The sadest comment on scientific legacy I have ever read

Apr 04 2012 Published by under Careerism, Conduct of Science

...was put up in a vignette by Female Science Professor:

the other day, a (very) senior professor told me that he was upset about another colleague who doesn't cite his (the senior professor's work) when he should. He said that he wants his citation numbers to be as high as possible by the time he dies because "that's all we have" (as a legacy). I thought that was sad and disturbing, particularly coming from someone who has a large number of papers that have been cited more times than any paper of mine will ever be.

sad and disturbing indeed. We have so much more in terms of legacy. Counting citations seems pretty...miserly.

23 responses so far

  • Well, it depends on what you mean by "legacy". If you just mean did your work influence science, then yes, it doesn't matter if you get cited or that others get the credit if the work itself was influential. But if you mean (as I suspect the professor does) whether the history of science will remember you, then citations are kind of the only way it works. It's a bit like what historians say -- a historical event is not just something that happened, but something that was *documented* as having happened.

  • Namnezia says:

    Did you ever read "Stoner"?

  • drugmonkey says:

    Who gives a crap whether "history" remembers you? I care if what I did on this Earth leaves a lasting influence.

  • Dr Becca says:

    Can we talk for a second about what the fuck "as high as possible" even MEANS?

    This is indeed a sad, sad sentiment for this person to be having. I can understand taking a certain level of personal satisfaction in knowing one's own h-index or whatever, but the idea that other people know or care is pretty misguided.

  • Isis the Scientist says:

    When I consider the things that will be my "legacy", my scientific accomplishments do not make the top three.

  • Neurostyle says:

    Oh God...that's so sad and meaningless! It's just a way to glorify itself. I used to classify scientists in two categories: egocentric and frustrated. But often there are people who belong to both of them! Even though utopian, it could be nice to accept that we are working for the society and not only for ourself.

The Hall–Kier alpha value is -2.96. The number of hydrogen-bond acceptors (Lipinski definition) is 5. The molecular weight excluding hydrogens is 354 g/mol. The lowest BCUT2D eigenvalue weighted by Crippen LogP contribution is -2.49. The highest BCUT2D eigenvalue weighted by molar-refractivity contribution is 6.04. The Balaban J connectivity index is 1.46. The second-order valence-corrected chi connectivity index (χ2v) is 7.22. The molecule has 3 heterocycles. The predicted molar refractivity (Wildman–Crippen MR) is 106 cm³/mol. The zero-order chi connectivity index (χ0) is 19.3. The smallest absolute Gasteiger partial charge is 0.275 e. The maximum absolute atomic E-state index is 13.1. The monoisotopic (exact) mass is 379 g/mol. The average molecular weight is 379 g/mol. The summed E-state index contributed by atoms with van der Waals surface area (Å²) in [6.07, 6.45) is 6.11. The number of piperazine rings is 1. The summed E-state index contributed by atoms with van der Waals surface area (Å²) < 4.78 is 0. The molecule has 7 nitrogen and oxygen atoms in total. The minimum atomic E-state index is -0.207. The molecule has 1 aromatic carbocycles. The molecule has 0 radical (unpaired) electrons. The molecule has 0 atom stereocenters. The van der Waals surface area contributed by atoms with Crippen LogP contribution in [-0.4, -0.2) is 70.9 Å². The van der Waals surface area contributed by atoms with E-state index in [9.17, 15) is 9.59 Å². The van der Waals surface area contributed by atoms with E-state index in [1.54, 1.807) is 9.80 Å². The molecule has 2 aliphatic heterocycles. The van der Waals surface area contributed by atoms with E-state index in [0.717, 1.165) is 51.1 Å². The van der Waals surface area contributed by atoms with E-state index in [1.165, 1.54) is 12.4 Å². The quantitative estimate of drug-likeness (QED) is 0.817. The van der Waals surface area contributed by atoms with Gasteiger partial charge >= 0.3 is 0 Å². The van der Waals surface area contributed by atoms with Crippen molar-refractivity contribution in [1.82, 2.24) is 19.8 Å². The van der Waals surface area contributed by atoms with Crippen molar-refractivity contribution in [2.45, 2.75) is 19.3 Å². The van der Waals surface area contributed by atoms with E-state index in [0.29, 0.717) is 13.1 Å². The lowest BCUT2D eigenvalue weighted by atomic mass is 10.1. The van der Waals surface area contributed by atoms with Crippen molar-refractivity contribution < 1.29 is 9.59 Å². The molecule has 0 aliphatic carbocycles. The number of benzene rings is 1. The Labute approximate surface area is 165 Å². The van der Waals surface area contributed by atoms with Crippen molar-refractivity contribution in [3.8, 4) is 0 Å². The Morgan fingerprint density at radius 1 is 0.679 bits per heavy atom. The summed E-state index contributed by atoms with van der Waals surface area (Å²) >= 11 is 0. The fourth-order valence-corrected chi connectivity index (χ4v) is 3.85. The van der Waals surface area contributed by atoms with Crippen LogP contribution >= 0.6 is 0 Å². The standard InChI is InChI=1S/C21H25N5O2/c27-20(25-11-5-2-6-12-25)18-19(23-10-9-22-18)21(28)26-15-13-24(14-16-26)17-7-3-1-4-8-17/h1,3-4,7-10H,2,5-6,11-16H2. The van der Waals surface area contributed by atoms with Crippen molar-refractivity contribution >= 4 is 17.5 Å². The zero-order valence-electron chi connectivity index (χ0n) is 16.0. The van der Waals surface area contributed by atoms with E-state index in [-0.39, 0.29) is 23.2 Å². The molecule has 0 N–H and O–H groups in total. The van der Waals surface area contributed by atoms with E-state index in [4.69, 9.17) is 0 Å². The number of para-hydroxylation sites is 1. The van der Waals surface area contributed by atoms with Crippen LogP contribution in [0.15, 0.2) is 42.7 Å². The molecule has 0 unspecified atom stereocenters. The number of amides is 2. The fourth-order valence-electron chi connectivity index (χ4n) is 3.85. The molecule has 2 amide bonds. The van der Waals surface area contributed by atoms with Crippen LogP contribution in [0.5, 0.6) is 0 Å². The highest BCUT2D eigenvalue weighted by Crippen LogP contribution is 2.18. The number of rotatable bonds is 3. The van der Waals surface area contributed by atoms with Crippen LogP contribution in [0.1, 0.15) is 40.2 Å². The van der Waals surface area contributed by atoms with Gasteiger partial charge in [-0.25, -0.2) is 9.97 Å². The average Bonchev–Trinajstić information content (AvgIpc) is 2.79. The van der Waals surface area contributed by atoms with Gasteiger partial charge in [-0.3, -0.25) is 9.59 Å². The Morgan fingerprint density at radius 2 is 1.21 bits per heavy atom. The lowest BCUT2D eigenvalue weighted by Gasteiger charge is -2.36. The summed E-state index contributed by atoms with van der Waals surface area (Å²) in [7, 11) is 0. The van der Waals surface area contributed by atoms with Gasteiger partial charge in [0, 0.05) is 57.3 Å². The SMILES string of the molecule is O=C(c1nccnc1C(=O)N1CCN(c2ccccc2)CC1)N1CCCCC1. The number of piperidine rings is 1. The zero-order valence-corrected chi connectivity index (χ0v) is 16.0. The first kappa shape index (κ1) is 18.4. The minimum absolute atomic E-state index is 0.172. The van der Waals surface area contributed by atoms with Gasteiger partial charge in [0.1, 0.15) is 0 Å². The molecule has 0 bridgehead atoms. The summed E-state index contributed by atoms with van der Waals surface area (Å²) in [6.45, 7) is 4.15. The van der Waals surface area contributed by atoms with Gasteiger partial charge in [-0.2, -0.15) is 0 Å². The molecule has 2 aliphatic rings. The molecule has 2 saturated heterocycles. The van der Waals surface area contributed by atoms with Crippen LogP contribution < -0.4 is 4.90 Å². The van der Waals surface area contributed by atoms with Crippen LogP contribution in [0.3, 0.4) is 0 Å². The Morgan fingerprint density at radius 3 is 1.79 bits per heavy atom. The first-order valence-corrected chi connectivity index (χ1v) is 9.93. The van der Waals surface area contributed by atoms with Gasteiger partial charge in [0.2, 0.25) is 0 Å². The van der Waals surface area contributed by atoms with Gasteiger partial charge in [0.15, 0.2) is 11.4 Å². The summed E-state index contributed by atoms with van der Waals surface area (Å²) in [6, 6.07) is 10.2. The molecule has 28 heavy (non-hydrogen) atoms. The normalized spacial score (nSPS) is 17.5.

• DrLizzyMoore says:

    Um, as far as a scientific 'legacy' goes, isn't it perhaps more important to be teaching the next generation of scientists to go off and do really kewl things? As in being a quality mentor??? (Which should go right along with producing quality, meaningful science.)

    If my only shot of leaving a 'legacy' is by getting my papers cited a gazillion times, someone take me out back and shoot me.

  • Stu Kastic says:

    It's such a misguided sentiment, too. What actually matters is the sum of the citation count times the impact factors of all of the respective journals, normalized against the inverse of the days since publication. There's also an additive factor for the number of times your paper's press release was covered in the New York Times.

  • ...with a subtractive factor for puff pieces in "New Scientist" and the like that make semi-crackpot assertions that your work overturns Darwinism or the Central Dogma.

  • Jim Thomerson says:

    I'm a taxonomist; I describe new species, revise genera, etc. My name will come up in the literature until the end of the universe, when the International Code of Zoological Nomenclature is not longer in force. I did enjoy, at an international meeting in 2006, to hear of research built on work I did years ago, and have data I published in 1966, 40 years previous, up on the screen, with a young student explaining what was going on. My high point was, in a similar meeting, hearing five students, PhDs or soon to be, who got their start in my ichthyology course, present their research findings. I'm OK with my legacy.

  • Mordecai says:

    What a morbid and gloomy outlook. He's completely ruling out his friends, his family, his students, the thousands of hours he's spent as a professor nurturing the next generation of minds, as things "we have?" Is that because those things are somehow less public and scientific, as opposed to citations, which sees as the purest, most transcendent consequence of a life spent on pure transcendent things? Or because he never spent the time and energy to really "have" those former things? I'm not sure which is more depressing.

  • Sideshow Bill says: